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FAQs about Mattresses

by Jeanette Lynn Ponder

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Modern bedroom with platform bed

A new mattress is a major purchase that will make a big difference in your life. Quality sleep can keep you healthy, alert and happy. Mattresses run the gamut from super cheap to very expensive. However, all mattresses have common characteristics that you should know about before making a purchase. Take a look below to learn answers to some of the most frequently asked questions about mattresses.

Mattress Questions:

  1. What sizes are mattresses manufactured in?
    Mattresses come in a standard array of sizes, with some variations in shape or composition. Twin mattresses measure 39 inches by 75 inches, full mattresses are 54 inches by 75 inches, queen mattresses are 60 inches by 80 inches and king mattresses are 78 inches by 80 inches. California king mattresses, the largest commercial standard mattresses, measure 72 inches by 84 inches. College dorms commonly have twin XL mattresses that are 5 inches longer than normal twin mattresses. Daybed and trundle mattresses are the same size as twin beds.

  2. How deep are mattresses?
    Standard industry mattress depth is 7 inches. However, mattresses have gotten a lot deeper in the last decade or so. The popularity of the pillow top mattress has led to depths up to 24 inches, not including the box spring. When purchasing a mattress, remember to think of the mattress height in combination with the height of the bed itself. For those who have trouble climbing up, a shallower mattress may be the best option.

  3. What are mattresses made of?
    Technology and research have combined to create many mattress options for high-tech sleep experiences. The most common mattress type is the inner-spring model, which uses metal coils to buoy the body's weight and relieve pressure points. These beds often have additional padding and quilting along the surface to block the hardness of the coils. However, many people now use latex and memory foam mattresses. The popularity of foam has risen in the last decade, with foam mattresses now part of most mainstream manufacturers' lineups. These mattresses are often more expensive than inner-spring models but may have longer life. They're also a great choice for the bed mate who won't stay still, since they absorb shock and vibrations very well.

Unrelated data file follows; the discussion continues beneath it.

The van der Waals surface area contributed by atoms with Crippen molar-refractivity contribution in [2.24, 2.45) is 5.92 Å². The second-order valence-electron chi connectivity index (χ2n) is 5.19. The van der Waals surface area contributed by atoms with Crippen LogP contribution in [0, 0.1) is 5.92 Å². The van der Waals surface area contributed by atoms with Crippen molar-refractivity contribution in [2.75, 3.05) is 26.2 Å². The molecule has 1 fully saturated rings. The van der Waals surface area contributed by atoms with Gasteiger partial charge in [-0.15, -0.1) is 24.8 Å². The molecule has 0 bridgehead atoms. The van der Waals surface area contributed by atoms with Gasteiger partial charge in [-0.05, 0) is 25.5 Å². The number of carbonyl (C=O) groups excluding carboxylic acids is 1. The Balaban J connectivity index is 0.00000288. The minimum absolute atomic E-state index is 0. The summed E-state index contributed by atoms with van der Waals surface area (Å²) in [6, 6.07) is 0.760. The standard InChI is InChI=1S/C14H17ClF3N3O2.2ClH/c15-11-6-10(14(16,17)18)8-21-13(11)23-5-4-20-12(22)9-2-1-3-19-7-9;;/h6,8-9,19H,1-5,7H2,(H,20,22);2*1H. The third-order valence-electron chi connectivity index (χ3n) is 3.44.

4. When is it time to get a new mattress?
    It's best to replace a mattress when sleep quality has degraded a marked amount. Mattresses in low-traffic areas will last longer than ones in master bedrooms or kids' rooms. When a mattress is past its prime, call a local charity to pick it up rather than throwing it out in the trash. They can often recycle mattresses in a healthy, safe manner for those in need.

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